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Original Research

Effect of Aerobic Recovery Intensity on Delayed-Onset Muscle Soreness and Strength

Tufano, James J.; Brown, Lee E.; Coburn, Jared W.; Tsang, Kavin K.W.; Cazas, Vanessa L.; LaPorta, Joe W.

Author Information
Journal of Strength and Conditioning Research: October 2012 - Volume 26 - Issue 10 - p 2777-2782
doi: 10.1519/JSC.0b013e3182651c06
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Unaccustomed exercise, primarily involving large quantities of eccentric muscle actions, induces muscle damage across a variety of populations (12,20,24,25,26,27,29), including athletes (9). This unaccustomed stress results in what is commonly known as delayed-onset muscle soreness (DOMS). Namely, DOMS is associated with pain, discomfort, and a decrease in performance. Because of the performance decrements associated with DOMS, a treatment to alleviate its symptoms is of great interest to athletes, and coaches alike.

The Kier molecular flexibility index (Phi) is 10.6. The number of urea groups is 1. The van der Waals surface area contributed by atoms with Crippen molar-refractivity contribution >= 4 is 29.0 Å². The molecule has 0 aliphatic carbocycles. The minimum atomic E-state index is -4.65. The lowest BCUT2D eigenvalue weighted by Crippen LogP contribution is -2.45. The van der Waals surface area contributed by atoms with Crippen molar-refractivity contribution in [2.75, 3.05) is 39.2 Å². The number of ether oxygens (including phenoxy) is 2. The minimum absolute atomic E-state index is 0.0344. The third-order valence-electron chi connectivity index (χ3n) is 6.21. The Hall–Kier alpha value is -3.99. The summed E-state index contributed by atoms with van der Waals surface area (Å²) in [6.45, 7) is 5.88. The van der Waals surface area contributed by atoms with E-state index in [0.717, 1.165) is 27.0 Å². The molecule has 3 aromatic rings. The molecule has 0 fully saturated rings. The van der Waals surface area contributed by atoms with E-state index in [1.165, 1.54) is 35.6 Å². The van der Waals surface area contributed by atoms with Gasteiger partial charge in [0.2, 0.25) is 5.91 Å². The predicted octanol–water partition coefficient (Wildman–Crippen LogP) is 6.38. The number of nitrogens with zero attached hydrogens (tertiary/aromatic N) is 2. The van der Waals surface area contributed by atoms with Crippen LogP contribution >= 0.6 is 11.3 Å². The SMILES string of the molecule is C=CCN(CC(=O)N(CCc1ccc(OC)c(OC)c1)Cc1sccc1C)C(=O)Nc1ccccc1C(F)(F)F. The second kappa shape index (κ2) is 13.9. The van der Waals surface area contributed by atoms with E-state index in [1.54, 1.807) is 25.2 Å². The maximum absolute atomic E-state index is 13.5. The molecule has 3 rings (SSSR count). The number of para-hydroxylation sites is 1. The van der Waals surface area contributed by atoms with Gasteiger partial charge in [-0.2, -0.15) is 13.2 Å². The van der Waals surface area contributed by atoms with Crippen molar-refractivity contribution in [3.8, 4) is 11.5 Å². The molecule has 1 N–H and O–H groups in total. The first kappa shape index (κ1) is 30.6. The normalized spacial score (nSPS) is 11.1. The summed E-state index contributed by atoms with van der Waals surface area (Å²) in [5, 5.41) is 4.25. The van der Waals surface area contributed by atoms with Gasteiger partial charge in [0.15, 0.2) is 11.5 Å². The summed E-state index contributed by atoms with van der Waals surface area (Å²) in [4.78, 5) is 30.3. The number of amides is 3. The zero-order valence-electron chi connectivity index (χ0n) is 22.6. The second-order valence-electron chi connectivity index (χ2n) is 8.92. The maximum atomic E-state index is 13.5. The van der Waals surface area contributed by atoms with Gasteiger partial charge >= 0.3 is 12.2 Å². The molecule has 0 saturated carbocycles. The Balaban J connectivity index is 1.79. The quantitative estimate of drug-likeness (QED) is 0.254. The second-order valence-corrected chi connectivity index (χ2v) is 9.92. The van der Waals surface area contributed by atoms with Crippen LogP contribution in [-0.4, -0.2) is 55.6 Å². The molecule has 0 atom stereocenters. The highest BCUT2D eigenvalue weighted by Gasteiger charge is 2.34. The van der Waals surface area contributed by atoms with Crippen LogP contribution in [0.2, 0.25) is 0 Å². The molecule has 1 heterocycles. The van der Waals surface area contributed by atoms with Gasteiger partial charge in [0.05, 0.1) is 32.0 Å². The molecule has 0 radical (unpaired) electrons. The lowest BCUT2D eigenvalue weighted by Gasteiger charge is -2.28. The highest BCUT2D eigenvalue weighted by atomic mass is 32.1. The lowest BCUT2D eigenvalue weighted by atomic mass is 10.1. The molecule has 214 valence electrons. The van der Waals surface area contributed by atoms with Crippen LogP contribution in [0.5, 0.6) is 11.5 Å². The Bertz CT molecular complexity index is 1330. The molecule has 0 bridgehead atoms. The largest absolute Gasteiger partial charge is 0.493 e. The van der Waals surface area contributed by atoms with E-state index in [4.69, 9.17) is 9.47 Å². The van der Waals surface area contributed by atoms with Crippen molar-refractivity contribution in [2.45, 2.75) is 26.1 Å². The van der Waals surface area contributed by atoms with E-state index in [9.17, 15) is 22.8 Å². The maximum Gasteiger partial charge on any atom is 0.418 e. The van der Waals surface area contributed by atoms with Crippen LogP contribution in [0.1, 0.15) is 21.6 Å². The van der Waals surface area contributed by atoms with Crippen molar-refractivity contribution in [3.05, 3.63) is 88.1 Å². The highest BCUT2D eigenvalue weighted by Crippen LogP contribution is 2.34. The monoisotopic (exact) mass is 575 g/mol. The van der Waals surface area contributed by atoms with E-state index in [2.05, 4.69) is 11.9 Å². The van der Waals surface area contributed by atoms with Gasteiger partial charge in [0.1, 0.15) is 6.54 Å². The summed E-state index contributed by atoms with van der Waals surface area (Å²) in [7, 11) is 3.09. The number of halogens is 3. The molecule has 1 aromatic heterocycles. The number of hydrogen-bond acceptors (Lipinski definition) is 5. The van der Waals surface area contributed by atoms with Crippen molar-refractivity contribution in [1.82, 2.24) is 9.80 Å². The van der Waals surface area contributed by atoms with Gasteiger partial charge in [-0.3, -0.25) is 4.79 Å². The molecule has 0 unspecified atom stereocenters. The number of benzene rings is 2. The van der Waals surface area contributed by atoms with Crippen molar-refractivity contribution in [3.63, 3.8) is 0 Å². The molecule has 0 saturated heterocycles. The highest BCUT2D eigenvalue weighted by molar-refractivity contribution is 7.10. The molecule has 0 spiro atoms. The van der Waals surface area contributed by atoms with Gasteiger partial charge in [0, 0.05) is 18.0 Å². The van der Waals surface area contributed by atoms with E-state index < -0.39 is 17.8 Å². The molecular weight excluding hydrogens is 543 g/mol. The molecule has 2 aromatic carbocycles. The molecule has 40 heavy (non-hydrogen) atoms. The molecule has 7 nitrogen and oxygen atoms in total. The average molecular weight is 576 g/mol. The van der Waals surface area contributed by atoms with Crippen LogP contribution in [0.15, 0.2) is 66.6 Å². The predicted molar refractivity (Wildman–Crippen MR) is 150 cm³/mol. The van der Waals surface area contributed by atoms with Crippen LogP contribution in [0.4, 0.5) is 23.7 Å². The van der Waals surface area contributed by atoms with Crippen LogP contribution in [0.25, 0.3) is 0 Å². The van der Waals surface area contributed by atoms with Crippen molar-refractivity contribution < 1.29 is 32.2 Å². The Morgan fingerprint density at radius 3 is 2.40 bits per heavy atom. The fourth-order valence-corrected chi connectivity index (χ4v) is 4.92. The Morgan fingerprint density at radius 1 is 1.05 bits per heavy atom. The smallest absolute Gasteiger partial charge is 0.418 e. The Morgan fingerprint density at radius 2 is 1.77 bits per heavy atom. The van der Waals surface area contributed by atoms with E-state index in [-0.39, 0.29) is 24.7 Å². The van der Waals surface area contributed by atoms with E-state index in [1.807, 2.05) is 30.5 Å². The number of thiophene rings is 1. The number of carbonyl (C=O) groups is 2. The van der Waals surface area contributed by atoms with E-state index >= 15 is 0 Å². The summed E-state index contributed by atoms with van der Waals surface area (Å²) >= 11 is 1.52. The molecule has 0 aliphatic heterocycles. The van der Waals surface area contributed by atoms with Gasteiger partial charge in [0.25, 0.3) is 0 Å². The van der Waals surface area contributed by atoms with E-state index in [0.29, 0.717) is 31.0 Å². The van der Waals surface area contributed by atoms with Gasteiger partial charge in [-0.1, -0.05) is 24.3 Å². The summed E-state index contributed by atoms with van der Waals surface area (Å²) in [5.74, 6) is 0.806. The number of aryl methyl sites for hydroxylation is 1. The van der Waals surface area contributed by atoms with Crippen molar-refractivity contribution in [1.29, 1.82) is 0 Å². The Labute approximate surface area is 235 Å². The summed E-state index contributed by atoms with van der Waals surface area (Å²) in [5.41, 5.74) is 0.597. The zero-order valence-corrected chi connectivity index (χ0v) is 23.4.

Coaches and researchers have implemented a variety of strategies in an attempt to alleviate DOMS. Passive recovery strategies abound in the literature. Some examples are nutritional interventions (6,8,31,37), therapeutic modalities such as ice (13), heat (3,5,13,17,30), and massage (15,19,38), electrical stimulation (5), anti-inflammatory drugs (10,11,13), and stretching (13). Additionally, active recovery has also been considered during the search for effective treatment strategies. Active recovery methods include light resistance training (39), high-intensity resistance training (28), aquatic exercise (32), warm-up and cool-down (18), whole-body vibration (1,2), and low-intensity aerobic exercise (9). However, many of these demonstrate conflicting outcomes.